People Like That Are the Only People Here

by Marie Lorena Moore
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Last Updated on July 13, 2019, by eNotes Editorial. Word Count: 944

"Wilms'?" repeats the Mother. The room is quickly on fire again with light, then wiped dark again. Among the three of them here, there is a long silence, as if it were suddenly the middle of the night. "Is that apostrophe s or s apostrophe?"

In this quote, the Mother is trying to process the incomprehensible. Her young child has been diagnosed with a childhood cancer, and she grasps in her brain for any way to make sense of what is happening to her and her son. Her brain therefore reverts to grammar, since she is a writer. Somehow, the placement of the apostrophe is significant, and she holds on to it. This struggle is symbolic of the impossibility of creating sense from something so inconceivable.

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In her other life, her life before this day, she had been a believer in alternative medicine. Chemotherapy? Unthinkable. Now, suddenly, alternative medicine seems the wacko maiden aunt to the Nice Big Daddy of Conventional Treatment. How quickly the old girl faints and gives way, leaves one just standing there. Chemo? Of course: chemo!

Parents, and perhaps especially Mothers, often try to plan the best possible things for their children. They may become consumed in studies and data about how to provide the most advantageous outcomes for their children. This Mother has done the same. However, her old plans, which were not based in experience, fall to the wayside when she is overtaken by a new sense of determination to do anything it takes to save her son. Because this surgeon believes in the possibilities offered through traditional medicine, she will believe in it, too. She is not willing to leave anything to chance and no longer trusts her own former beliefs prior to this diagnosis. She needs something that feels certain and solid.

"You'll get through it," the Surgeon says.

"How?" asks the Mother. "How does one get through it?"

"You just put your head down and go," says the Surgeon.

The obstacle seems insurmountable, and the Mother has no idea what to do next or how she will face the days ahead. Without flowery sentiments, the surgeon informs her that she will make it. She will make one decision after the next and keep plodding through it, doing what needs to be done. And this type of quiet strength is exactly what keeps propelling the Mother forward.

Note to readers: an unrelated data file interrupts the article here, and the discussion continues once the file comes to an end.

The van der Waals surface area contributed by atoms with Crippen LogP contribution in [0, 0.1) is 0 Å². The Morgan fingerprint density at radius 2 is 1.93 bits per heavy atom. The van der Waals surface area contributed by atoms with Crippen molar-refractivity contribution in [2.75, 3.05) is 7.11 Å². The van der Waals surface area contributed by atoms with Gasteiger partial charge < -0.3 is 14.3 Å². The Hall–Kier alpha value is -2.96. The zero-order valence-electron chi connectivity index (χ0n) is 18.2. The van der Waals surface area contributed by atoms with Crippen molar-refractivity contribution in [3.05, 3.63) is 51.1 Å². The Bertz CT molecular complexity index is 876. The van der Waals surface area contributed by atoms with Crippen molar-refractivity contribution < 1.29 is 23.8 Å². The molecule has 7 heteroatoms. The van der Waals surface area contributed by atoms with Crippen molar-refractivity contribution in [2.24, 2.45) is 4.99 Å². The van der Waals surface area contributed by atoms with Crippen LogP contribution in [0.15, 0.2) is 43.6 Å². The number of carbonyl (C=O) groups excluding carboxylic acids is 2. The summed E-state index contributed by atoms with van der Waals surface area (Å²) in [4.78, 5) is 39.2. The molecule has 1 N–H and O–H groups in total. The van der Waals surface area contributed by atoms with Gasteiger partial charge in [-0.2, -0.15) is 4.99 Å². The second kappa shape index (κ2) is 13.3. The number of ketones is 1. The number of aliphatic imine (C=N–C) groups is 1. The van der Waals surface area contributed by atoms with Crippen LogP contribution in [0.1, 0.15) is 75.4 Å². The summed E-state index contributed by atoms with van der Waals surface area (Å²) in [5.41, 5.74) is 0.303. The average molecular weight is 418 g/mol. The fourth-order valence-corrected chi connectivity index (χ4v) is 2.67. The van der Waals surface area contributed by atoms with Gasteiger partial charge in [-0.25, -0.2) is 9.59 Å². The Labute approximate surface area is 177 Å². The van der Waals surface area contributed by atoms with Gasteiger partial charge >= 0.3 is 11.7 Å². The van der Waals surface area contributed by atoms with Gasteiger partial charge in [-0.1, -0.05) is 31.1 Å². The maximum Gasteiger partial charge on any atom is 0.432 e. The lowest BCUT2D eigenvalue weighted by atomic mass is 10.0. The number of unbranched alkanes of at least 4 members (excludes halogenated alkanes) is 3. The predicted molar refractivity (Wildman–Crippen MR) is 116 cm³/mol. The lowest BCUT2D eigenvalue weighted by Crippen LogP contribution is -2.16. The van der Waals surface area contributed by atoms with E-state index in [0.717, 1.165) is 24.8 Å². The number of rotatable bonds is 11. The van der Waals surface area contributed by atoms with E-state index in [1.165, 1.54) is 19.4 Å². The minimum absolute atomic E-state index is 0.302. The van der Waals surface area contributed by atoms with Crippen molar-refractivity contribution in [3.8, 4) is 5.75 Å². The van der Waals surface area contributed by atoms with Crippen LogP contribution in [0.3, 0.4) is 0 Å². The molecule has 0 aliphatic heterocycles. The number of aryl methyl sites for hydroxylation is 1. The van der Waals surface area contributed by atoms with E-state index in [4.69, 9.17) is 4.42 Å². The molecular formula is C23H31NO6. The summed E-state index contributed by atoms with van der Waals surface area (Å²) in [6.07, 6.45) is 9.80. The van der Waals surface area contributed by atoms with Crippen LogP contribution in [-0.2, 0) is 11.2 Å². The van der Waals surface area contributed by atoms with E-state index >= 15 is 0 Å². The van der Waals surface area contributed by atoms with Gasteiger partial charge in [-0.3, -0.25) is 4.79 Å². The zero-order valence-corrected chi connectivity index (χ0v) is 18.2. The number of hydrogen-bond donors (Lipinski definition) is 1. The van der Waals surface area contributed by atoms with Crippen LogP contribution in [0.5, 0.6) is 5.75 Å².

Pulling through is what people do around here. There is a kind of bravery in their lives that isn't bravery at all. It is automatic, unflinching, a mix of man and machine, consuming and unquestionable obligation meeting illness move for move in a giant even-steven game of chess—an unending round of something that looks like shadowboxing, though between love and death, which is the shadow? "Everyone admires us for our courage," says one man. "They have no idea what they're talking about."

The surgeon's sentiments are echoed by the other parents in pediatric oncology. They have their heads down, doing the work that needs to be done each day. They are somewhat suspended in time, hanging in this balance between life and death, as they await the fate of their children. One man comments that they are not courageous, as some people believe. The outside world mistakenly sees this head-down, resolute attitude and believes that they are brave. Instead, these parents are simply doing what needs to be done for their children, one decision at a time. It is not a life without fear but a life of determination in spite of it.

"Life's a big problem," agrees the Mother. Part of her welcomes and invites all their tales. In the few long days since this nightmare began, part of her has become addicted to disaster and war stories. She wants only to hear about the sadness and emergencies of others. They are the only situations that can join hands with her own; everything else bounces off her shiny shield of resentment and unsympathy. Nothing else can even stay in her brain.

In her grief, the Mother struggles to cope with her new reality by listening to others who have endured similar circumstances. There is no room for a superficial life as her son fights for his own. She needs to know that she is part of a larger community, that others feel this ripping pain that she is living through. She draws a kind of strength from the other parents' stories of endurance. She can keep fighting. Her son can keep fighting. They are not alone.

"Don't you feel consoled, knowing we're all in the same boat, that we're all in this together?"

But who on earth would want to be in this boat? the Mother thinks. This boat is a nightmare boat. Look where it goes: to a silver-and-white room, where, just before your eye-sight and hearing and your ability to touch or be touched disappear entirely, you must watch your child die.

Rope! Bring on the rope.

"Let's make our own way," says the Mother, "and not in this boat."

When they are allowed to leave the hospital, the parents have quite different reactions to leaving the other children and parents behind. While the father appreciates a feeling of camaraderie with this group, the Mother is ready to leave them behind. Once again, she is head-down and moving forward. She takes no consolation from considering herself a part of this "nightmare boat" and never wants to see any of the people again—for to return is to return her own child to a world of cancer. She justifiably clings to a desire to protect her own child over supporting this larger group in their suffering.

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